Early T/R in Western Australia

By Charlie Stone

I started flying T/R in the late 50s, so I missed out on all the early stuff, but there were still a few features that would seem odd now. I still have a copy of the 1956 rule book in my possession and it is a much thinner publication than you see these days. The rules called for a centre post or pylon, which when I first flew was a 44 gallon (200 litre) steel drum. All the pilots had to run around the perimeter of the drum, there was obviously no cutting across the centre of the circle or pivotting possible. We also flew 4 up at this time, so it was very hectic in the centre at times.

On one occasion at the start of a race, one of the entries did a wingover and crash from take off, while the other 3 of us were in the air racing. The resulting line tangle was a disaster. I was bound at ankle height with C/L wire around my ankles and around the drum that finally stopped me from moving. I was clinging to the rim of the drum to stop myself from falling over. The wires cut through one of my socks and cut deeply into my leg. One of the other pilots took the handle from me and as our plane was the last in the air, flew it through huge loops until the fuel ran out. The drum was rather a nuisance at times. I flew A, B and C (10cc) classes. C class was definitely for the hairy chested types (I am pleased to report that I am one of those :-)).

I cant remember the detail of lap scoring, but the rules say that they were to be kept together in a 'Seperate enclosure' to prevent 'interference' by crewmen or spectators. (Put on another 2 laps or I'll give you a knuckle sandwich :-)). The race was controlled with flags: Green to start, Yellow to maintain altitude at 15 feet, Red to stop, Chequered for finish of each pilot.

The team was a pilot and up to 2 crewmen. One being a battery boy, who carried the huge wet cells used for glow plug ignition.

The start could be mechanical or manual. The mechanical or racehorse start had the stooges (4) set up in the take off zone by staggering them 5 feet apart in a sideways and 9 feet apart fore and aft with number 1 stooge being the nearest to the centre of the circle. Release was simultaneous. The fastest plane after qualifying flights was in stooge 1. A manual start (hand release) also used a staggered pit position, but with the front plane furtherest from the centre. When (if) you could get the engine started (there were a lot of glows used even in A), the back markers had to carry the model over the lines of any stationary models further forward before release. In the (unlikely) event that they all started, then there could be a 'Mass release. In the elimination heats, there was a 1 minute 'engine starting' time alloted and so a much more likely chance of mass releases.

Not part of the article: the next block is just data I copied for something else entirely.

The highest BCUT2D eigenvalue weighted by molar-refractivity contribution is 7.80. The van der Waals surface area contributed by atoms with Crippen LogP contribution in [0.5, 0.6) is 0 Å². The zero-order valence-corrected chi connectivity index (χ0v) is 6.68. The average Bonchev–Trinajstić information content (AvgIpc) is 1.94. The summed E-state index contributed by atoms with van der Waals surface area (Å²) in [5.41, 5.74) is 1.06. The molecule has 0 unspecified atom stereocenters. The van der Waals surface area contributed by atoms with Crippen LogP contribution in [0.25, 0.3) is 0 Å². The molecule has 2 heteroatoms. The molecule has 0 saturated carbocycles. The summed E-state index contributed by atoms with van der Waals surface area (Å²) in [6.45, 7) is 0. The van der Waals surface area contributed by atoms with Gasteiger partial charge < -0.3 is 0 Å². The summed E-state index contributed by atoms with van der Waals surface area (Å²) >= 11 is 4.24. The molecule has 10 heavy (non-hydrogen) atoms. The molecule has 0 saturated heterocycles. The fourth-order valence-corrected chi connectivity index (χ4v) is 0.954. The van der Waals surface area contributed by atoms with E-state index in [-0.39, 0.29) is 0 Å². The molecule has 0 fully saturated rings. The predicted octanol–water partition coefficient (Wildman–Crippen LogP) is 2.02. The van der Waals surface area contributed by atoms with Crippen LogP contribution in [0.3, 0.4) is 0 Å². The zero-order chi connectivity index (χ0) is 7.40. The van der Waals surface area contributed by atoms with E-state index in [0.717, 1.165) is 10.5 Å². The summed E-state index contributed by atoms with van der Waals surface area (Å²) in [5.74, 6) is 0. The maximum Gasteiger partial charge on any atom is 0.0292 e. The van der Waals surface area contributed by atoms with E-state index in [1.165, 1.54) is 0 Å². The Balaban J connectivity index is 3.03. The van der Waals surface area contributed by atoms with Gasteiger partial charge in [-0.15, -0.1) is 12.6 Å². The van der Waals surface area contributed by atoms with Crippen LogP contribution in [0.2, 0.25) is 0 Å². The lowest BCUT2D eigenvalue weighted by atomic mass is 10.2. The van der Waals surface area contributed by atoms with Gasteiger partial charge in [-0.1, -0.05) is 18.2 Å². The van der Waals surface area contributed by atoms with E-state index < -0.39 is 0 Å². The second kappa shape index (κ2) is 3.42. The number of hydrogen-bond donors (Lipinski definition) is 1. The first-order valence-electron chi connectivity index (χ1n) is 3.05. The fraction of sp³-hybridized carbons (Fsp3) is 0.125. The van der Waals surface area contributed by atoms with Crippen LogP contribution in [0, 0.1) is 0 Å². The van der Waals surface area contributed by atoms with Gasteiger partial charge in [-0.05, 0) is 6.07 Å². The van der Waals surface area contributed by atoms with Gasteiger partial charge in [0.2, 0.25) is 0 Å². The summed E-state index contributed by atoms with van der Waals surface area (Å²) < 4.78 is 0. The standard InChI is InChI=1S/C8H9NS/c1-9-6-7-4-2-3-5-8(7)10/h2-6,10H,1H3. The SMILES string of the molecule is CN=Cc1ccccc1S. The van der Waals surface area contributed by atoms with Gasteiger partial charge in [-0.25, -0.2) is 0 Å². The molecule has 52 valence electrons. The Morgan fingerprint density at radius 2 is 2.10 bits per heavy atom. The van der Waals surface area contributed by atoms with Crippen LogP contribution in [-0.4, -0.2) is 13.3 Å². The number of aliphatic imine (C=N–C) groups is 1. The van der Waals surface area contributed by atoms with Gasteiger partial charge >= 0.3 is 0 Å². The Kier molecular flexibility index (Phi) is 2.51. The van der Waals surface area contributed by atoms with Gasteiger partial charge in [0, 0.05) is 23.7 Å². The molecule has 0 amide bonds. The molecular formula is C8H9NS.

In flight, passing could be over or under, (Of which I approve still. There have been a few instances even recently when I believe that this would have been safer than the pass over only rule which can force dangerously sudden moves.) Whipping was forbidden, but applied surreptitiously. Line thickness for A class was .008", B class .010", C class .016" but if over 30 ounces, had to have an extra .001" diameter for every 3 ounces weight. All were G tested to 20G. All models were judged for appearance and an award given. I think that the last time that award was made was at the Strathalbyn nationals in South Australia in 1964 when Hans Bertina and myself flew together in FAI and B classes and Hans' planes were judged 'Best finished Team Racer in Australia'. 2 very pretty planes mirror finished in snow white with turquoise trim in the Wharfdale (England) colour scheme.